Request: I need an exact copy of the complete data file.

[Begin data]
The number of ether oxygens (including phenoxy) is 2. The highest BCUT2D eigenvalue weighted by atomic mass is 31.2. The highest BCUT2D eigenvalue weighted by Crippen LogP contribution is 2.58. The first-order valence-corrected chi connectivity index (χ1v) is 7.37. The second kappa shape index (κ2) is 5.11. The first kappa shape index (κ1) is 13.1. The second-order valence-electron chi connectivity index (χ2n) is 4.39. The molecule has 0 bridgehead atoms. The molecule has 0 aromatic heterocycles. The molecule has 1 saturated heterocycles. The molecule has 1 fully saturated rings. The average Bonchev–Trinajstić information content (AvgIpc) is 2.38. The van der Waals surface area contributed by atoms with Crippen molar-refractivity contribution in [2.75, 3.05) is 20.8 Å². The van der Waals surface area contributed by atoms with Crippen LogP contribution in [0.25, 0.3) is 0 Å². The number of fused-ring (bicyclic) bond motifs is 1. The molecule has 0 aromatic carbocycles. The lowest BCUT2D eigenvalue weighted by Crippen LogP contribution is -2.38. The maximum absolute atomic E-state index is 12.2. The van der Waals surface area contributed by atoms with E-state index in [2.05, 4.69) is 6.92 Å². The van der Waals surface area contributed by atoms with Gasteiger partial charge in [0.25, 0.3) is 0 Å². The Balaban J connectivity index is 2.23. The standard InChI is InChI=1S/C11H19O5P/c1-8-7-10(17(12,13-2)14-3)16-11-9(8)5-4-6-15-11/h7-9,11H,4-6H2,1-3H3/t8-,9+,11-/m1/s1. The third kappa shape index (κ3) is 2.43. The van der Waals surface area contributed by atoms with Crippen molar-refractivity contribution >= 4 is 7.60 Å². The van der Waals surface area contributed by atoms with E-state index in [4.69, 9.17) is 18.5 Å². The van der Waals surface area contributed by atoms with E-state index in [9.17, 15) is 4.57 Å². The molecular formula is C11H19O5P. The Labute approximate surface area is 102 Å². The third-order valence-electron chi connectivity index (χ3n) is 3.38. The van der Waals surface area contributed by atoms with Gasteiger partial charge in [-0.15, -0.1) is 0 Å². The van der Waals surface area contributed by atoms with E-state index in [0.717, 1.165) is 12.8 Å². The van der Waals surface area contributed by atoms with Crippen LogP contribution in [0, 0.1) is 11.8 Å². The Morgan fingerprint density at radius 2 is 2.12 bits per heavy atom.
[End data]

The number of ether oxygens (including phenoxy) is 2. The highest BCUT2D eigenvalue weighted by atomic mass is 31.2. The highest BCUT2D eigenvalue weighted by Crippen LogP contribution is 2.58. The first-order valence-corrected chi connectivity index (χ1v) is 7.37. The second kappa shape index (κ2) is 5.11. The first kappa shape index (κ1) is 13.1. The second-order valence-electron chi connectivity index (χ2n) is 4.39. The molecule has 0 bridgehead atoms. The molecule has 0 aromatic heterocycles. The molecule has 1 saturated heterocycles. The molecule has 1 fully saturated rings. The average Bonchev–Trinajstić information content (AvgIpc) is 2.38. The van der Waals surface area contributed by atoms with Crippen molar-refractivity contribution in [2.75, 3.05) is 20.8 Å². The van der Waals surface area contributed by atoms with Crippen LogP contribution in [0.25, 0.3) is 0 Å². The number of fused-ring (bicyclic) bond motifs is 1. The molecule has 0 aromatic carbocycles. The lowest BCUT2D eigenvalue weighted by Crippen LogP contribution is -2.38. The maximum absolute atomic E-state index is 12.2. The van der Waals surface area contributed by atoms with E-state index in [2.05, 4.69) is 6.92 Å². The van der Waals surface area contributed by atoms with Gasteiger partial charge in [0.25, 0.3) is 0 Å². The Balaban J connectivity index is 2.23. The standard InChI is InChI=1S/C11H19O5P/c1-8-7-10(17(12,13-2)14-3)16-11-9(8)5-4-6-15-11/h7-9,11H,4-6H2,1-3H3/t8-,9+,11-/m1/s1. The third kappa shape index (κ3) is 2.43. The van der Waals surface area contributed by atoms with Crippen molar-refractivity contribution >= 4 is 7.60 Å². The van der Waals surface area contributed by atoms with E-state index in [4.69, 9.17) is 18.5 Å². The van der Waals surface area contributed by atoms with E-state index in [9.17, 15) is 4.57 Å². The molecular formula is C11H19O5P. The Labute approximate surface area is 102 Å². The third-order valence-electron chi connectivity index (χ3n) is 3.38. The van der Waals surface area contributed by atoms with Gasteiger partial charge in [-0.15, -0.1) is 0 Å². The van der Waals surface area contributed by atoms with E-state index in [0.717, 1.165) is 12.8 Å². The van der Waals surface area contributed by atoms with Crippen LogP contribution in [0, 0.1) is 11.8 Å². The Morgan fingerprint density at radius 2 is 2.12 bits per heavy atom.